Light vehicle production on a global basis
slipped a bit during 1998 calendar year, declining nearly 2% to 51.6 million units. This
decline from 1997 stems from the collapse of the economies of the Asia Pacific region,
where automotive output declined by 11%, to 14.5 million units, as well as a knock-on
decline in South America, where light vehicle production tumbled by over 17%, to stand at
just over the two million unit mark. Production of light vehicles in North America went
sideways during 1998, holding at approximately 15.6 million units, thanks partially to an
unexpected 54-day strike versus General Motors during the summer months. These regional
declines were partially offset by strong 8% growth in automotive production in West
Europe, where production topped the 16 million unit mark, and near 5% growth in East
Europe, where output totaled 2.8 million units.

While these sorts of market dynamics are
tame relative to the go-go worlds of high-tech, internet and telecommunications, the
global automotive industry remains in the bleeding edge of transformation. Indeed, the
relative and apparent stability of the marketplace disguises the ever-increasing level of
competitive intensity in the global automotive sector and the wrenching structural changes
that continue to transform the competitive landscape.

The state of the global automotive industry
can be summarized by three interrelated themes:

  • globalization,
  • excess capacity, and
  • consolidation.

In its most basic form, the story is as
follows: the globalization of the industry has resulted in significant levels of excess
capacity, which, when combined with other market factors, is resulting in the ongoing
consolidation of the sector’s players.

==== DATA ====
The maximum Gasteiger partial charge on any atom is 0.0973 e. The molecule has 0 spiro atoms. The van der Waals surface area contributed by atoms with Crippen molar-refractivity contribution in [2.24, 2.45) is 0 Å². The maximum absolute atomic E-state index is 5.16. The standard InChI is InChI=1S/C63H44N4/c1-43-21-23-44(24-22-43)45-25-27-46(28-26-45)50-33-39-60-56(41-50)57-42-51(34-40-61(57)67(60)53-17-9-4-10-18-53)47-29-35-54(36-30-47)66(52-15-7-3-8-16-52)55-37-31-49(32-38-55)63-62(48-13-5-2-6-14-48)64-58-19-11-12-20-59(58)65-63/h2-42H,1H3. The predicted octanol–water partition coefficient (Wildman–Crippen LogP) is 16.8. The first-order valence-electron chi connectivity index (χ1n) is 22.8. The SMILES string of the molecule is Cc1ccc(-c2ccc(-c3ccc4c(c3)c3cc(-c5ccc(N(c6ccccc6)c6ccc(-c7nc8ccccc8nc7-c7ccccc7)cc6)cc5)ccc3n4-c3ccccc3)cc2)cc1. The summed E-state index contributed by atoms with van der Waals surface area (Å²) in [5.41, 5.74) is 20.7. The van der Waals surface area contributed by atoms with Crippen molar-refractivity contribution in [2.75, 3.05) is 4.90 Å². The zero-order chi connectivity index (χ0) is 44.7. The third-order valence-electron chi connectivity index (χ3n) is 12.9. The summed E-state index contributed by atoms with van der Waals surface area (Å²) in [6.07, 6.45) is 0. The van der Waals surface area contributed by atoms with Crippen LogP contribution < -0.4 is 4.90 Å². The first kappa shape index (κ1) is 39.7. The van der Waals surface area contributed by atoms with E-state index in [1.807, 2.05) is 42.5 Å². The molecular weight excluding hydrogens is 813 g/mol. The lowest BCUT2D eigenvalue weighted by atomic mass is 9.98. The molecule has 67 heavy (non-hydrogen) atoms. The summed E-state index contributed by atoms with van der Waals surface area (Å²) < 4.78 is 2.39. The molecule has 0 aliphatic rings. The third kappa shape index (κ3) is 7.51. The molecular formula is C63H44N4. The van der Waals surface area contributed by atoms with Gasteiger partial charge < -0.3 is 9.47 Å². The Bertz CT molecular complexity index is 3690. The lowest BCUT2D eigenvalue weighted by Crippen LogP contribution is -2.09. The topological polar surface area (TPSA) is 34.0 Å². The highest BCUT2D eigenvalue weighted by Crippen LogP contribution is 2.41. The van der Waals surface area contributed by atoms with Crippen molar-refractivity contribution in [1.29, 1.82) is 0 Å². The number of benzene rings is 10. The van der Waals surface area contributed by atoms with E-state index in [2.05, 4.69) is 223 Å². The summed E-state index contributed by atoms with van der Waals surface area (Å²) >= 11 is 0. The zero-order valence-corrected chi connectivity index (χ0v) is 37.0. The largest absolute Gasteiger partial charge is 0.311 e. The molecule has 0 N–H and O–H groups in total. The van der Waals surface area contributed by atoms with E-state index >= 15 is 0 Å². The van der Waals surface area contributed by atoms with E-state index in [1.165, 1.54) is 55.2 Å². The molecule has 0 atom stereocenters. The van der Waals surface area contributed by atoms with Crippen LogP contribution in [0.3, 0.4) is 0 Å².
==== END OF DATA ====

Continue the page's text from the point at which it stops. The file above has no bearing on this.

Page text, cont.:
Globalization of the Industry

There is no issue more fundamental to the
automotive industry than “globalization.” The reasoning is straightforward:
economic development and demographic trends virtually guarantee that tomorrow’s
growth is going to come from outside the maturing, replacement-demand-driven North
American and West European markets, market needs are converging (though considerable
differences remain!), capabilities and intentions are finding more common ground,
technology is easily transferred around the world, product, process and system
simplification has gained added significance, and globalization offers efficiencies and
economies of scale achievable through no other route.

As a result, the rallying cry in
today’s automotive sector is “Go Global or Go Home.” Issues such as global
strategies, global mergers, global platforms, global powertrains, global technologies,
global sourcing, global pricing and global integration have become the core drivers,
enablers and constraints — in effect, the backbone — of the current and next phases of
the automotive industry’s evolution.

Globalization presents the industry with an
almost overwhelming array of new opportunities and challenges and a pace of change never
seen before. But as with any prospect of great reward, there is complicitly high risk.
With all of these new dimensions come increased complexity and the emergence of some
fundamental paradoxes. For example, while there is no denying that it is a global
industry, it also is certain that the world is not a single marketplace.

Structural Excess Capacity

Of all the industry risks, none is more
serious than excess capacity.

1998’s worldwide light vehicle
production total of just under 52 million units compares to an established capacity base
of nearly 75 million units, resulting in a straight-time global utilization rate of just
under 70%. This represents a four million unit increase in global light vehicle capacity
from 1997, and a decline in utilization by five percentage points. On a regional basis,
North America and West Europe turned in the best performances, running at 81% and 78%
capacity utilization, respectively. At the other end of the spectrum, capacity utilization
in Asia slipped to below 60%. Plants in South America assembled vehicles at 64% of
capacity, a steep drop from 1997’s near-85% rate. And despite growth in output in
East Europe, utilization there remains stuck in the 50% range.

Looking ahead, global capacity is slated to
expand by another eight million units between 1998 and 2005. Meanwhile, production is
anticipated to expand by ten million units, which will result in an improvement in the
world’s capacity utilization rate. However, it will remain stuck at 75%, meaning that
the world’s capacity overhang will remain above 20 million units, the equivalent of
over 80 North American-style vehicle assembly plants. Looking at it another way, the